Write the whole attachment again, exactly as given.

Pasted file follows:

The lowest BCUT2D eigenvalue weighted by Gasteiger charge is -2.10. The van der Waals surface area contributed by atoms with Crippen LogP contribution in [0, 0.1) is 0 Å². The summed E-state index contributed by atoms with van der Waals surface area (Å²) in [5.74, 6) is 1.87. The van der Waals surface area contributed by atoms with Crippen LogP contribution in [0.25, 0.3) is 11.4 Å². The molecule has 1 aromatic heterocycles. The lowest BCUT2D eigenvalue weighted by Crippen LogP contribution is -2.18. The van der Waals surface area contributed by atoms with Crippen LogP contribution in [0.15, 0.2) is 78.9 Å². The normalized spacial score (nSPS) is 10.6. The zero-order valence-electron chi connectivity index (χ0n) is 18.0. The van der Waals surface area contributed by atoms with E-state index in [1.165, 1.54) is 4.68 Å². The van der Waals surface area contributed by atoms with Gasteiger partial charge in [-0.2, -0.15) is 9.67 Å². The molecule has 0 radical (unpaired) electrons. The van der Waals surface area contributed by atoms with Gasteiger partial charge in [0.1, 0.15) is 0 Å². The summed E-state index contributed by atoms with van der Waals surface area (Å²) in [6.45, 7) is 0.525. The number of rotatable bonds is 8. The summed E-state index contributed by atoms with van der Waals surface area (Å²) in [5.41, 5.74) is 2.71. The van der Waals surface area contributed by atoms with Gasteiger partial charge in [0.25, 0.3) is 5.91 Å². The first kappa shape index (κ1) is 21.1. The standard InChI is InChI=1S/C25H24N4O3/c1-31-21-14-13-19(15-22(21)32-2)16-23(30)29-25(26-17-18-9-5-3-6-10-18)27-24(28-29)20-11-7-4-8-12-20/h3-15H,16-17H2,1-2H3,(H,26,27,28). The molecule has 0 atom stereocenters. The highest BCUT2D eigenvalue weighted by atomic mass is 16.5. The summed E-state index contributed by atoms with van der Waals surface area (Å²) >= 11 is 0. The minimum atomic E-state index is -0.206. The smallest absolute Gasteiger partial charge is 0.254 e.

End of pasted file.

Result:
The lowest BCUT2D eigenvalue weighted by Gasteiger charge is -2.10. The van der Waals surface area contributed by atoms with Crippen LogP contribution in [0, 0.1) is 0 Å². The summed E-state index contributed by atoms with van der Waals surface area (Å²) in [5.74, 6) is 1.87. The van der Waals surface area contributed by atoms with Crippen LogP contribution in [0.25, 0.3) is 11.4 Å². The molecule has 1 aromatic heterocycles. The lowest BCUT2D eigenvalue weighted by Crippen LogP contribution is -2.18. The van der Waals surface area contributed by atoms with Crippen LogP contribution in [0.15, 0.2) is 78.9 Å². The normalized spacial score (nSPS) is 10.6. The zero-order valence-electron chi connectivity index (χ0n) is 18.0. The van der Waals surface area contributed by atoms with E-state index in [1.165, 1.54) is 4.68 Å². The van der Waals surface area contributed by atoms with Gasteiger partial charge in [-0.2, -0.15) is 9.67 Å². The molecule has 0 radical (unpaired) electrons. The van der Waals surface area contributed by atoms with Gasteiger partial charge in [0.1, 0.15) is 0 Å². The summed E-state index contributed by atoms with van der Waals surface area (Å²) in [6.45, 7) is 0.525. The number of rotatable bonds is 8. The summed E-state index contributed by atoms with van der Waals surface area (Å²) in [5.41, 5.74) is 2.71. The van der Waals surface area contributed by atoms with Gasteiger partial charge in [0.25, 0.3) is 5.91 Å². The first kappa shape index (κ1) is 21.1. The standard InChI is InChI=1S/C25H24N4O3/c1-31-21-14-13-19(15-22(21)32-2)16-23(30)29-25(26-17-18-9-5-3-6-10-18)27-24(28-29)20-11-7-4-8-12-20/h3-15H,16-17H2,1-2H3,(H,26,27,28). The molecule has 0 atom stereocenters. The highest BCUT2D eigenvalue weighted by atomic mass is 16.5. The summed E-state index contributed by atoms with van der Waals surface area (Å²) >= 11 is 0. The minimum atomic E-state index is -0.206. The smallest absolute Gasteiger partial charge is 0.254 e.